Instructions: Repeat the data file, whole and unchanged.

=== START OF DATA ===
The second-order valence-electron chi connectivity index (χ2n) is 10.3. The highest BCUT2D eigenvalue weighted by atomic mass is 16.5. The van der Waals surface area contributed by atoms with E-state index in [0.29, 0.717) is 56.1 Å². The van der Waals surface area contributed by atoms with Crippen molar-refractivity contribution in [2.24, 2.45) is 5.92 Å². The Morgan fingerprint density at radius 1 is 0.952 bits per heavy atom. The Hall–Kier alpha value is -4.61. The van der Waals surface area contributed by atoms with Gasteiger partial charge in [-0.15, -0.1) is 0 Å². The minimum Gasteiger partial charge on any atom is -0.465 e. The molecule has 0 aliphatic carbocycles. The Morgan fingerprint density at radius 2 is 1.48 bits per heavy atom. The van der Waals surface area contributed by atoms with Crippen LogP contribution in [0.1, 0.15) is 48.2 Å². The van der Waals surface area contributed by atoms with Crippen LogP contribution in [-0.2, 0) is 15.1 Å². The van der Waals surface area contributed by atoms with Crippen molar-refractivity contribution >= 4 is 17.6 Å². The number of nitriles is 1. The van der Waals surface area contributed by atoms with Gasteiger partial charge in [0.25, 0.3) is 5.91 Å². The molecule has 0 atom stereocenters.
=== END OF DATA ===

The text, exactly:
The second-order valence-electron chi connectivity index (χ2n) is 10.3. The highest BCUT2D eigenvalue weighted by atomic mass is 16.5. The van der Waals surface area contributed by atoms with E-state index in [0.29, 0.717) is 56.1 Å². The van der Waals surface area contributed by atoms with Crippen molar-refractivity contribution in [2.24, 2.45) is 5.92 Å². The Morgan fingerprint density at radius 1 is 0.952 bits per heavy atom. The Hall–Kier alpha value is -4.61. The van der Waals surface area contributed by atoms with Gasteiger partial charge in [-0.15, -0.1) is 0 Å². The minimum Gasteiger partial charge on any atom is -0.465 e. The molecule has 0 aliphatic carbocycles. The Morgan fingerprint density at radius 2 is 1.48 bits per heavy atom. The van der Waals surface area contributed by atoms with Crippen LogP contribution in [0.1, 0.15) is 48.2 Å². The van der Waals surface area contributed by atoms with Crippen LogP contribution in [-0.2, 0) is 15.1 Å². The van der Waals surface area contributed by atoms with Crippen molar-refractivity contribution >= 4 is 17.6 Å². The number of nitriles is 1. The van der Waals surface area contributed by atoms with Gasteiger partial charge in [0.25, 0.3) is 5.91 Å². The molecule has 0 atom stereocenters.